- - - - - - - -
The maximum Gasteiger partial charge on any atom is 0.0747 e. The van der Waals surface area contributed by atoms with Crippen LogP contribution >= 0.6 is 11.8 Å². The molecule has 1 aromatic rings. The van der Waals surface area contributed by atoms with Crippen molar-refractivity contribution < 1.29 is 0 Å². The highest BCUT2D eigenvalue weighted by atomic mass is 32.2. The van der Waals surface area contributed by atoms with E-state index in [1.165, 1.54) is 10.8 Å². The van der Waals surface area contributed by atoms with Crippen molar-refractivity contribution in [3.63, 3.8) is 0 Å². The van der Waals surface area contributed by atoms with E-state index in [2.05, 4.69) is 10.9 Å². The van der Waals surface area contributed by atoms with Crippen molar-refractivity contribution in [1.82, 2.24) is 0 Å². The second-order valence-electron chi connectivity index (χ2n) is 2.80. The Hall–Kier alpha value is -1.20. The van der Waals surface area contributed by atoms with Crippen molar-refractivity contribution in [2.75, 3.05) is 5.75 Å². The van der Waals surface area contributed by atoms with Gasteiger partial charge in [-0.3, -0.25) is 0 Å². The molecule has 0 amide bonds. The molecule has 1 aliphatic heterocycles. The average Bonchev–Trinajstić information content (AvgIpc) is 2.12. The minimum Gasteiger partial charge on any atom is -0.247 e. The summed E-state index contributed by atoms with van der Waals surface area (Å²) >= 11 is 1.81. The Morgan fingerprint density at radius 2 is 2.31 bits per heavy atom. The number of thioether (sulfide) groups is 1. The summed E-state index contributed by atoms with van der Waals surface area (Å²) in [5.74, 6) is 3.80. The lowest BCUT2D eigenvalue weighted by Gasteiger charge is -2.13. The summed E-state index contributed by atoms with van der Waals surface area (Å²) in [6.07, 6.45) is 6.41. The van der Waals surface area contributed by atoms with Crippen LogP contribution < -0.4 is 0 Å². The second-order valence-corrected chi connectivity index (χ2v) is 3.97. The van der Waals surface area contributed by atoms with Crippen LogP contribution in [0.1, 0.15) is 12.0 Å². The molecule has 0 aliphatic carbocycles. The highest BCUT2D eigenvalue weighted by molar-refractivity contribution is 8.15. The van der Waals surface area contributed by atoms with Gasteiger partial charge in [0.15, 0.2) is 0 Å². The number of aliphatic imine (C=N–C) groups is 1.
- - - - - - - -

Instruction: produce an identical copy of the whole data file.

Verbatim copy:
The maximum Gasteiger partial charge on any atom is 0.0747 e. The van der Waals surface area contributed by atoms with Crippen LogP contribution >= 0.6 is 11.8 Å². The molecule has 1 aromatic rings. The van der Waals surface area contributed by atoms with Crippen molar-refractivity contribution < 1.29 is 0 Å². The highest BCUT2D eigenvalue weighted by atomic mass is 32.2. The van der Waals surface area contributed by atoms with E-state index in [1.165, 1.54) is 10.8 Å². The van der Waals surface area contributed by atoms with Crippen molar-refractivity contribution in [3.63, 3.8) is 0 Å². The van der Waals surface area contributed by atoms with E-state index in [2.05, 4.69) is 10.9 Å². The van der Waals surface area contributed by atoms with Crippen molar-refractivity contribution in [1.82, 2.24) is 0 Å². The second-order valence-electron chi connectivity index (χ2n) is 2.80. The Hall–Kier alpha value is -1.20. The van der Waals surface area contributed by atoms with Crippen molar-refractivity contribution in [2.75, 3.05) is 5.75 Å². The van der Waals surface area contributed by atoms with Gasteiger partial charge in [-0.3, -0.25) is 0 Å². The molecule has 0 amide bonds. The molecule has 1 aliphatic heterocycles. The average Bonchev–Trinajstić information content (AvgIpc) is 2.12. The minimum Gasteiger partial charge on any atom is -0.247 e. The summed E-state index contributed by atoms with van der Waals surface area (Å²) >= 11 is 1.81. The Morgan fingerprint density at radius 2 is 2.31 bits per heavy atom. The number of thioether (sulfide) groups is 1. The summed E-state index contributed by atoms with van der Waals surface area (Å²) in [5.74, 6) is 3.80. The lowest BCUT2D eigenvalue weighted by Gasteiger charge is -2.13. The summed E-state index contributed by atoms with van der Waals surface area (Å²) in [6.07, 6.45) is 6.41. The van der Waals surface area contributed by atoms with Crippen LogP contribution < -0.4 is 0 Å². The second-order valence-corrected chi connectivity index (χ2v) is 3.97. The van der Waals surface area contributed by atoms with Crippen LogP contribution in [0.1, 0.15) is 12.0 Å². The molecule has 0 aliphatic carbocycles. The highest BCUT2D eigenvalue weighted by molar-refractivity contribution is 8.15. The van der Waals surface area contributed by atoms with Gasteiger partial charge in [0.15, 0.2) is 0 Å². The number of aliphatic imine (C=N–C) groups is 1.